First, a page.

We conduct research in medical imaging and image guidance. Our aim is to develop quantitative, functional imaging techniques to better understand the physiological processes underlying cardiovascular diseases and cancer, and to in turn utilize these techniques in guiding therapeutic and interventional procedures. In order to meet these goals, we develop novel ultrasound transducers, contrast agents, systems, and signal processing algorithms, which we then validate in laboratory experiments and in pre-clinical and clinical imaging studies.
The technologies developed in our lab target are applied in some of the following ways to enable diagnosis and to provide functional information for therapeutic planning at earlier stages in disease progression.
Endoscopic ultrasound in oncology
Pancreatic cancer is among the most lethal forms of cancer, with fewer than 10% of patients surviving beyond 5 years from initial diagnosis. However, if a suspicious lesion can be diagnosed while <1 cm in diameter, the survival rate increases to 75% . Currently, pancreatic adenocarcinoma is typically diagnosed by acquiring biopsy samples with a fine needle under endoscopic ultrasound guidance. The endoscopic ultrasound images used in biopsy guidance provide only basic anatomical information, causing many lesions to be missed entirely. In our lab, we develop novel endoscopic transducers to acquire the functional information necessary to improve biopsy guidance and diagnose small, early stage lesions while they are still treatable. In designing these devices, we must account for the interventional procedure in which they will be utilized, spatial limitations imposed by the vessel anatomy, and performance characteristics determined by the functional imaging needs of the disease.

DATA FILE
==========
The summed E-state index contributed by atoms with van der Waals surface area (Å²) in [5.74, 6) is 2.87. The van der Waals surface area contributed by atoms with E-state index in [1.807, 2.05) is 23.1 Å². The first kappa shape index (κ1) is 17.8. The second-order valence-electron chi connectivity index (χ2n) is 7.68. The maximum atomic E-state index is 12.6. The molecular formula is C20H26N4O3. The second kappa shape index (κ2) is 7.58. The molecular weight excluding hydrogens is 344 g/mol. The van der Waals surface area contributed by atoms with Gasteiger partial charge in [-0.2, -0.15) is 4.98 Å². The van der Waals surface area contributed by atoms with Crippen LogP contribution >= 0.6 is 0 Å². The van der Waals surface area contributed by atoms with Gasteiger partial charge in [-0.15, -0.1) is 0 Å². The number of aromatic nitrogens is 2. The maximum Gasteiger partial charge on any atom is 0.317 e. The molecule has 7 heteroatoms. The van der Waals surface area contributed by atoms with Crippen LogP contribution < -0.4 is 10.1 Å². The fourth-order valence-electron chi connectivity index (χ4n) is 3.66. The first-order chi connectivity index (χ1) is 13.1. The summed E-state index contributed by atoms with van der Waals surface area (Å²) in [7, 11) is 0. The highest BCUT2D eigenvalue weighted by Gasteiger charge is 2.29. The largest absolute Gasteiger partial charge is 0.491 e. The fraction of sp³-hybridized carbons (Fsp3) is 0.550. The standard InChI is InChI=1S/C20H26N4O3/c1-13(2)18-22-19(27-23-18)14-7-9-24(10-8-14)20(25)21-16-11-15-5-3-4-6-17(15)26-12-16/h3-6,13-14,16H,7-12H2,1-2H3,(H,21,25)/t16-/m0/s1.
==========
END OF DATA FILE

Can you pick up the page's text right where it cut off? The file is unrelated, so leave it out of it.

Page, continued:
(A) A contrast agent-specific endoscopic ultrasoud transducer and (B) a cross-sectional image acquired by this transducer in an ex vivo porcine artery showing the arterial structure in grayscale and the flow of microbubbles in red. This work was recently published in IEEE Transactions on Ultrasonics, Ferroelectrics, and Frequency Control.
Stroke, hemostasis and thrombosis
Georgia is one of 11 states considered to be in the “stroke belt” due to its abnormally high incidence of stroke and is also among the 5 leading states for sickle cell disease. Individuals with sickle cell disease are at increased risk for stroke and require regular monitoring.